Post-ERCP pancreatitis: Stent placement significantly reduced the odds of pancreatitis (OR 0.22, 95% CI 0.12 to 0.38; eight trials with minimal heterogeneity Ι²=0.3%). There was no evidence of publication bias.

Severity of pancreatitis: All studies used the Cotton et al. criteria for assessing the severity of pancreatitis. Stent placement significantly reduced the odds of mild (OR 0.39, 95% CI 0.20 to 0.76; seven trials with Ι²=0%) as well as moderate pancreatitis (OR 0.19, 95% CI 0.07 to 0.51; seven trials with Ι²=0%). However, although a trend was noted stent placement did not significantly affect severe pancreatitis.

Hyperamylasaemia: Pancreatic stent placement significantly reduced the mean levels of amylase compared with control (weighted mean difference -309.22, 95% CI -350.95 to -267.49; four trials with no significant heterogeneity.

Adverse events: Two trials reported on complications with pancreatic stents. One reported one patient with cholangitis, two with pancreatitis after stent removal and one with guidewire perforation (graded as severe). The other trial did not report any complications.

No significant differences between groups were seen in any subgroup analyses and sensitivity analyses showed similar results to the main analysis. The cumulative meta-analysis showed the efficacy of pancreatic stent placement was established by the publication of the second trial and remained constant with later trials.

Non-randomised studies: All studies except one included high-risk patients and sample sizes varied from 28 to 2,861 patients (further details of the 10 studies were tabulated in the paper). A statistically significant reduction in the incidence of post-ERCP pancreatitis was reported in five studies.

Authors' conclusions

Pancreatic stent placement after ERCP significantly decreased the odds of post-ERCP pancreatitis and lowered both mild and moderate post-ERCP pancreatitis in high risk patients.

CRD commentary

This review had clearly stated inclusion criteria. The search included efforts to locate unpublished studies and was not restricted by language so the risk of publication and language bias was low. Studies were quality assessed and data extracted by more than one person which reduced the chance of errors, but it was unclear if studies were selected in this way. Only the results from randomised trials were combined using meta-analysis; the methods seemed appropriate and additional subgroup and sensitivity analyses were performed. The results of the non-randomised studies were presented in a table.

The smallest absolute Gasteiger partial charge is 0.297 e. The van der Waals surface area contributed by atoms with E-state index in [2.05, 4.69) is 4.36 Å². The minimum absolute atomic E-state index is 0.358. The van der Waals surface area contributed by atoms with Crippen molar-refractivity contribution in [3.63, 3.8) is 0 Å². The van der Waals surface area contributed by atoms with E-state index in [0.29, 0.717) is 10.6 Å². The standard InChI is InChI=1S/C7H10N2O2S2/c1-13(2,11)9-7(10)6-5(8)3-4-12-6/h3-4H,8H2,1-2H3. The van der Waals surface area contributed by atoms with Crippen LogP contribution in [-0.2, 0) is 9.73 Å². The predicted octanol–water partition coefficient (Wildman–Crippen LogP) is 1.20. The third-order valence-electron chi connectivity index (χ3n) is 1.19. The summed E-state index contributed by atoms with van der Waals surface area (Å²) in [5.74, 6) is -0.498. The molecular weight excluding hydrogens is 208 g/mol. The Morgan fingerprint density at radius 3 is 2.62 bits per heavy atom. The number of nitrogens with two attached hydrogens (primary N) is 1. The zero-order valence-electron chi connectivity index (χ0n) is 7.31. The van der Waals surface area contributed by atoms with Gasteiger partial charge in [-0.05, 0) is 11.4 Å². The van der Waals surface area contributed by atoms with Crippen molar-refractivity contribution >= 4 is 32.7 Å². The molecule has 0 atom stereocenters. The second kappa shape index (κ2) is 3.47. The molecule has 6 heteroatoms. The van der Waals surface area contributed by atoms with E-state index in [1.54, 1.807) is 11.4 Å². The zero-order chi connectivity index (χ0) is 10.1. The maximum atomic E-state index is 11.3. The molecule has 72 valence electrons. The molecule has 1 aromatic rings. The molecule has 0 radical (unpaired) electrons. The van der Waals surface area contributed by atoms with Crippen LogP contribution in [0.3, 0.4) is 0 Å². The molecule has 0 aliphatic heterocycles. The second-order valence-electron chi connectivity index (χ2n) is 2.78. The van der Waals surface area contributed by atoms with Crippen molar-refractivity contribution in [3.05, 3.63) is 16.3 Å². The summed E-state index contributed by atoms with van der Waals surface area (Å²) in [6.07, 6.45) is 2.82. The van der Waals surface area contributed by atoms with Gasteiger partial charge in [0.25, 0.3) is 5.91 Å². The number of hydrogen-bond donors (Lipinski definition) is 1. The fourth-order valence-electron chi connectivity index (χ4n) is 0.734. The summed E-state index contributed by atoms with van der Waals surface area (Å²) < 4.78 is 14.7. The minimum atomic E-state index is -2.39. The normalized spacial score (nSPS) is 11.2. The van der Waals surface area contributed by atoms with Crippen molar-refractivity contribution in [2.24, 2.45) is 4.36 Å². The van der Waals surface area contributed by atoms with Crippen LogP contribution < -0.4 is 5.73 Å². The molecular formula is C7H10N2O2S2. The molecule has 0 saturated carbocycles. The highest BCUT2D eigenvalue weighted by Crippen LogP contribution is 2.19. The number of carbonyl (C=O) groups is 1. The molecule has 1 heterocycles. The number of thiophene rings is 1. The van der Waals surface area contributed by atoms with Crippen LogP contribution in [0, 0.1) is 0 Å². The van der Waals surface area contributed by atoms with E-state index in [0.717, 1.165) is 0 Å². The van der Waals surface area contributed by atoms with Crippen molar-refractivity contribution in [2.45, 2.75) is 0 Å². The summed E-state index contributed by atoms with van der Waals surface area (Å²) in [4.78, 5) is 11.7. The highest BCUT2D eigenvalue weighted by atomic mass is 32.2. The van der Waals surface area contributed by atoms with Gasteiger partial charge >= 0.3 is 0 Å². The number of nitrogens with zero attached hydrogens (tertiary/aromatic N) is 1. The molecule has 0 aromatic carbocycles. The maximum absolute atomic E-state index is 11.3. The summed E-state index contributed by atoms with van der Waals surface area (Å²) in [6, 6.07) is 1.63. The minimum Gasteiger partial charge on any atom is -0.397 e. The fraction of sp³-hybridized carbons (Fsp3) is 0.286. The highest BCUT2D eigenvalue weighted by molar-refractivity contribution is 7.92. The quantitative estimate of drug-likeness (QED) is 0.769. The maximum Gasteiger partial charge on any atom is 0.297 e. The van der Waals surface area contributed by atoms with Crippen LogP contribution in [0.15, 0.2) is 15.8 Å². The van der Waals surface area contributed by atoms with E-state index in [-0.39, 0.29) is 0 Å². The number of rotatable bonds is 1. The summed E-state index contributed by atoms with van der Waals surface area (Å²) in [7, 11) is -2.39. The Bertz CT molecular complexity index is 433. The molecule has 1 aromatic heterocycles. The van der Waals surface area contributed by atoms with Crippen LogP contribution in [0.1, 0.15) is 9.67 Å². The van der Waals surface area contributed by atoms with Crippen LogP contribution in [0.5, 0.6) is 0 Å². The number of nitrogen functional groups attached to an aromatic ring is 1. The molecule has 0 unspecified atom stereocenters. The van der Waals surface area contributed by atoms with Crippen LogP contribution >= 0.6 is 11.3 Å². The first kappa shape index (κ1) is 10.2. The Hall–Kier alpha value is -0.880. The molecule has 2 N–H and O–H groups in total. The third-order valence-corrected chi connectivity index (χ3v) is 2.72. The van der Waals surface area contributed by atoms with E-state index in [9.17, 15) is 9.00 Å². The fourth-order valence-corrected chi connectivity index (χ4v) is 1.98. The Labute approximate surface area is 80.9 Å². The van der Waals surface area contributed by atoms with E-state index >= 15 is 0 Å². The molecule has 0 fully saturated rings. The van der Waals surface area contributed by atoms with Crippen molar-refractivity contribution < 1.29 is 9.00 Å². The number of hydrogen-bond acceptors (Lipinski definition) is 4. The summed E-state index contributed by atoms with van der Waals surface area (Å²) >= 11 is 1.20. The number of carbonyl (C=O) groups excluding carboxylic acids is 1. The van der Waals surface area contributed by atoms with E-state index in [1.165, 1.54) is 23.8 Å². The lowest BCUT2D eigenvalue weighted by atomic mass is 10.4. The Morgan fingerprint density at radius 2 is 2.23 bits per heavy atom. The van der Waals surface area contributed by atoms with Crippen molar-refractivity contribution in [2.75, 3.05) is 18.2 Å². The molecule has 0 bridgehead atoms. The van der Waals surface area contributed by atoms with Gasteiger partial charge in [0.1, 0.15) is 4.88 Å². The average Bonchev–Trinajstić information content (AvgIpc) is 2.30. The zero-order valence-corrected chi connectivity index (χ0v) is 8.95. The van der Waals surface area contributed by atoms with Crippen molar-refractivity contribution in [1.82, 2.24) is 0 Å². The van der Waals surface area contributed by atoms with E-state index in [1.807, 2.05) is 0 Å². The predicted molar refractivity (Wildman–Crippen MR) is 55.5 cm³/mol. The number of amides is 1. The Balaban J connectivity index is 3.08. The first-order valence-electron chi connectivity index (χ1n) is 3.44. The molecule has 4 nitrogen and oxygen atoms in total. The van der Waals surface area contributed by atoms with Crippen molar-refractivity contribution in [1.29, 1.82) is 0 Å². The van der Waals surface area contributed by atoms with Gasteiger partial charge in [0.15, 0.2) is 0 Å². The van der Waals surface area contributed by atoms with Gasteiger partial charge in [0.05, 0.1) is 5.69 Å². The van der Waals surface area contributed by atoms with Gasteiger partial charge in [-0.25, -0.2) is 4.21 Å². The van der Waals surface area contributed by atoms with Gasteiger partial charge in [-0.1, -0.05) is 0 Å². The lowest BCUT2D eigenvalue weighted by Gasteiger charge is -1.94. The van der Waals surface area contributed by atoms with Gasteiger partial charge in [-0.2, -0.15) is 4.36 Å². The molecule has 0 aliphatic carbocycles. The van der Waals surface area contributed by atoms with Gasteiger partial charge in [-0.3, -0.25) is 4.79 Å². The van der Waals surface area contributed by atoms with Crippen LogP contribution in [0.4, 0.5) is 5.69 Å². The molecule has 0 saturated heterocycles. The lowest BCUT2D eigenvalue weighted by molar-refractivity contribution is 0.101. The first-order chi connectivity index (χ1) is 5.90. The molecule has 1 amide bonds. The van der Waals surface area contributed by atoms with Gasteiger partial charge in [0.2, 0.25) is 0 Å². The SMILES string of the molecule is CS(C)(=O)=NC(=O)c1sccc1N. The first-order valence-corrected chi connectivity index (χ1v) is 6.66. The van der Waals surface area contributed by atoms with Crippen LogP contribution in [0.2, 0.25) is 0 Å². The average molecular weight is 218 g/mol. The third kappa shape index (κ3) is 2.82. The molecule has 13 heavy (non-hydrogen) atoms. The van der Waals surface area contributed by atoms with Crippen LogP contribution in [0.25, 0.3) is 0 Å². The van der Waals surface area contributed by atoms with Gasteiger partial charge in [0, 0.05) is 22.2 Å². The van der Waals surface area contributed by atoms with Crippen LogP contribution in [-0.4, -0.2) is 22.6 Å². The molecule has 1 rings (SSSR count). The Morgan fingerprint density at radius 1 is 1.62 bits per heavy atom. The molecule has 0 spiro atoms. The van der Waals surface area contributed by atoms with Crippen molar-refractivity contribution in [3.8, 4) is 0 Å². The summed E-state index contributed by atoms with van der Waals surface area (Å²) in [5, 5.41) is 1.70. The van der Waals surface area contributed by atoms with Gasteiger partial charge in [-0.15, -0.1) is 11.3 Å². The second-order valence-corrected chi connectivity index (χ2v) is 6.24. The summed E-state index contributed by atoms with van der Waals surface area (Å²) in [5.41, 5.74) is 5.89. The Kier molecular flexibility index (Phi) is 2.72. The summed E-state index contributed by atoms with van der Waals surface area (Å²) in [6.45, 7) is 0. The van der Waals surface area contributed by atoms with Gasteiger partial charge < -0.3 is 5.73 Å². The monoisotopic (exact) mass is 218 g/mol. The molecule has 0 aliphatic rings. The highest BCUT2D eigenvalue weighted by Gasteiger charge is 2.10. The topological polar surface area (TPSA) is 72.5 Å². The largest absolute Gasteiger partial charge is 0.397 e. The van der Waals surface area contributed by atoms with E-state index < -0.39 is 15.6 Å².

Despite the lack of information on study selection most of this review was well-conducted and the conclusions and recommendation for further research seem appropriate.

Implications of the review for practice and research

Practice: The authors stated that pancreatic stent placement was beneficial in high-risk individuals for the prevention of post-ERCP pancreatitis.

Research: The authors suggested that future research should focus on identifying patients who would most benefit from a stent, the best timing for placement and the optimal stent duration. More research was also needed into the role of pharmacological agents in combination with stents, and the short and long-term consequences and complications of stent placement.

Funding

Not stated.

Bibliographic details

Choudhary A, Bechtold ML, Arif M, Szary NM, Puli SR, Othman MO, Pais WP, Antillon MR, Roy PK. Pancreatic stents for prophylaxis against post-ERCP pancreatitis: a meta-analysis and systematic review. Gastrointestinal Endoscopy 2011; 73(2): 275-282. [PubMed: 21295641]

PubMedID

21295641

Indexing Status

Subject indexing assigned by NLM

MeSH

Cholangiopancreatography, Endoscopic Retrograde /adverse effects; Humans; Pancreas /surgery; Pancreatitis /etiology /prevention & control; Stents

AccessionNumber

12011001428

Date bibliographic record published

03/08/2011

Date abstract record published

06/07/2012

Record Status

This is a critical abstract of a systematic review that meets the criteria for inclusion on DARE. Each critical abstract contains a brief summary of the review methods, results and conclusions followed by a detailed critical assessment on the reliability of the review and the conclusions drawn.

CRD has determined that this article meets the DARE scientific quality criteria for a systematic review.

Copyright © 2014 University of York.

PMID: 21295641